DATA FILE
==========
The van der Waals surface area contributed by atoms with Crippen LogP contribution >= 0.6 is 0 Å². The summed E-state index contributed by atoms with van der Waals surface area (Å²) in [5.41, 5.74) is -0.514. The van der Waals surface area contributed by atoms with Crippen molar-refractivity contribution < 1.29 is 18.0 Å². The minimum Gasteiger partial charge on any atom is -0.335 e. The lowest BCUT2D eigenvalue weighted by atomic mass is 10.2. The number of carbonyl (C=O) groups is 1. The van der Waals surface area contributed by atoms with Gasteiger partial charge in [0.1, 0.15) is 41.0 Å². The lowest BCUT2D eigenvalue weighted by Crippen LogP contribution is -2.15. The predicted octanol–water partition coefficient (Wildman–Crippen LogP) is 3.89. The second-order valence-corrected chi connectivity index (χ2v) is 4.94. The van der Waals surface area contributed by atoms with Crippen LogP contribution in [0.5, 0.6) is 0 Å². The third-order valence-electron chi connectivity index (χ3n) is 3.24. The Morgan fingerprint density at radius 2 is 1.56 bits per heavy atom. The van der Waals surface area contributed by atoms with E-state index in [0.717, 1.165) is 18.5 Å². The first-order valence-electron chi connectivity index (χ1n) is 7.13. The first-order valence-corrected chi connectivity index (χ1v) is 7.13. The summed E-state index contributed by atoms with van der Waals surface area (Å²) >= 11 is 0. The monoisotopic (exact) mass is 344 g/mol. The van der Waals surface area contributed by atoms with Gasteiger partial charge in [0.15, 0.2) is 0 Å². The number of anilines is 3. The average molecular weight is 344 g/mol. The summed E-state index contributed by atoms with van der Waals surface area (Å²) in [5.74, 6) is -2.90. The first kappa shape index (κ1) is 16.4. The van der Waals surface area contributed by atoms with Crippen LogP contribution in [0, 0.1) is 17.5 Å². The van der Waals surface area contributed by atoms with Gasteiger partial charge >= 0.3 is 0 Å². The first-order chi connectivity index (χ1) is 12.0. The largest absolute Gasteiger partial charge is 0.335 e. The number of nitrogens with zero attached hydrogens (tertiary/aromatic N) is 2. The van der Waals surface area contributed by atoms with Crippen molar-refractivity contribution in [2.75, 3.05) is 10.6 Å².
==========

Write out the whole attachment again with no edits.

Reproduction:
The van der Waals surface area contributed by atoms with Crippen LogP contribution >= 0.6 is 0 Å². The summed E-state index contributed by atoms with van der Waals surface area (Å²) in [5.41, 5.74) is -0.514. The van der Waals surface area contributed by atoms with Crippen molar-refractivity contribution < 1.29 is 18.0 Å². The minimum Gasteiger partial charge on any atom is -0.335 e. The lowest BCUT2D eigenvalue weighted by atomic mass is 10.2. The number of carbonyl (C=O) groups is 1. The van der Waals surface area contributed by atoms with Gasteiger partial charge in [0.1, 0.15) is 41.0 Å². The lowest BCUT2D eigenvalue weighted by Crippen LogP contribution is -2.15. The predicted octanol–water partition coefficient (Wildman–Crippen LogP) is 3.89. The second-order valence-corrected chi connectivity index (χ2v) is 4.94. The van der Waals surface area contributed by atoms with Crippen LogP contribution in [0.5, 0.6) is 0 Å². The third-order valence-electron chi connectivity index (χ3n) is 3.24. The Morgan fingerprint density at radius 2 is 1.56 bits per heavy atom. The van der Waals surface area contributed by atoms with E-state index in [0.717, 1.165) is 18.5 Å². The first-order valence-electron chi connectivity index (χ1n) is 7.13. The first-order valence-corrected chi connectivity index (χ1v) is 7.13. The summed E-state index contributed by atoms with van der Waals surface area (Å²) >= 11 is 0. The monoisotopic (exact) mass is 344 g/mol. The van der Waals surface area contributed by atoms with Gasteiger partial charge in [0.15, 0.2) is 0 Å². The number of anilines is 3. The average molecular weight is 344 g/mol. The summed E-state index contributed by atoms with van der Waals surface area (Å²) in [5.74, 6) is -2.90. The first kappa shape index (κ1) is 16.4. The van der Waals surface area contributed by atoms with Crippen LogP contribution in [0, 0.1) is 17.5 Å². The van der Waals surface area contributed by atoms with Gasteiger partial charge >= 0.3 is 0 Å². The first-order chi connectivity index (χ1) is 12.0. The largest absolute Gasteiger partial charge is 0.335 e. The number of nitrogens with zero attached hydrogens (tertiary/aromatic N) is 2. The van der Waals surface area contributed by atoms with Crippen molar-refractivity contribution in [2.75, 3.05) is 10.6 Å².